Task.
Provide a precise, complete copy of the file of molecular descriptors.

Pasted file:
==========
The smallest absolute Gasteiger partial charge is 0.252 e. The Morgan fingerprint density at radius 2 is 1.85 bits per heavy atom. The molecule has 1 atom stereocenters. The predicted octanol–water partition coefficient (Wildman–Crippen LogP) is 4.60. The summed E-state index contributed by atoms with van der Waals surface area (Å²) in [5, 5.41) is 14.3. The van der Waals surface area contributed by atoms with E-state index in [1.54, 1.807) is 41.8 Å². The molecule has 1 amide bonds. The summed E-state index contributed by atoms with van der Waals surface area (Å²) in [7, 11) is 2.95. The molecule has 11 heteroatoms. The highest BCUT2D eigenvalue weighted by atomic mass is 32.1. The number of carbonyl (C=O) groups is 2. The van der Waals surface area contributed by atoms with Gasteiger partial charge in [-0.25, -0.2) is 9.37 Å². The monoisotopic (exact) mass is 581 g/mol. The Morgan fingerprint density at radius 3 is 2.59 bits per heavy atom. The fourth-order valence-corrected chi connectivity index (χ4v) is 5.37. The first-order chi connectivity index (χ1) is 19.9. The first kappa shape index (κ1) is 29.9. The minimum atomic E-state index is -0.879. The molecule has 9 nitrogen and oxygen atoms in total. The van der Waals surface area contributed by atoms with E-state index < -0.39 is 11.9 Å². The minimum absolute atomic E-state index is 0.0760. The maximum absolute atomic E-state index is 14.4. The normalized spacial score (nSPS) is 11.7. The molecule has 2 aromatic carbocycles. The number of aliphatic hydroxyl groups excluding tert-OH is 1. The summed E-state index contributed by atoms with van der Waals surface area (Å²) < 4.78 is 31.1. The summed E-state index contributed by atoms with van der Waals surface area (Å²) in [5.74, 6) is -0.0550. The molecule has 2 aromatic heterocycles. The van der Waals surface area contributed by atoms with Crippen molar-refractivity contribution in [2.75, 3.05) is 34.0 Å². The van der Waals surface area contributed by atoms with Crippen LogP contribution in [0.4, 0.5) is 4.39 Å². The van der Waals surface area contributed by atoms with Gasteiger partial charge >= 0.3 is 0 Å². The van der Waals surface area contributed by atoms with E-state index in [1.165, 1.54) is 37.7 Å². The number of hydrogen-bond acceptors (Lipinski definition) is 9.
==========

The smallest absolute Gasteiger partial charge is 0.252 e. The Morgan fingerprint density at radius 2 is 1.85 bits per heavy atom. The molecule has 1 atom stereocenters. The predicted octanol–water partition coefficient (Wildman–Crippen LogP) is 4.60. The summed E-state index contributed by atoms with van der Waals surface area (Å²) in [5, 5.41) is 14.3. The van der Waals surface area contributed by atoms with E-state index in [1.54, 1.807) is 41.8 Å². The molecule has 1 amide bonds. The summed E-state index contributed by atoms with van der Waals surface area (Å²) in [7, 11) is 2.95. The molecule has 11 heteroatoms. The highest BCUT2D eigenvalue weighted by atomic mass is 32.1. The number of carbonyl (C=O) groups is 2. The van der Waals surface area contributed by atoms with Gasteiger partial charge in [-0.25, -0.2) is 9.37 Å². The monoisotopic (exact) mass is 581 g/mol. The Morgan fingerprint density at radius 3 is 2.59 bits per heavy atom. The fourth-order valence-corrected chi connectivity index (χ4v) is 5.37. The first-order chi connectivity index (χ1) is 19.9. The first kappa shape index (κ1) is 29.9. The minimum atomic E-state index is -0.879. The molecule has 9 nitrogen and oxygen atoms in total. The van der Waals surface area contributed by atoms with E-state index < -0.39 is 11.9 Å². The minimum absolute atomic E-state index is 0.0760. The maximum absolute atomic E-state index is 14.4. The normalized spacial score (nSPS) is 11.7. The molecule has 2 aromatic carbocycles. The number of aliphatic hydroxyl groups excluding tert-OH is 1. The summed E-state index contributed by atoms with van der Waals surface area (Å²) < 4.78 is 31.1. The summed E-state index contributed by atoms with van der Waals surface area (Å²) in [5.74, 6) is -0.0550. The molecule has 2 aromatic heterocycles. The van der Waals surface area contributed by atoms with Crippen molar-refractivity contribution in [2.75, 3.05) is 34.0 Å². The van der Waals surface area contributed by atoms with Crippen LogP contribution in [0.4, 0.5) is 4.39 Å². The van der Waals surface area contributed by atoms with Gasteiger partial charge >= 0.3 is 0 Å². The van der Waals surface area contributed by atoms with E-state index in [1.165, 1.54) is 37.7 Å². The number of hydrogen-bond acceptors (Lipinski definition) is 9.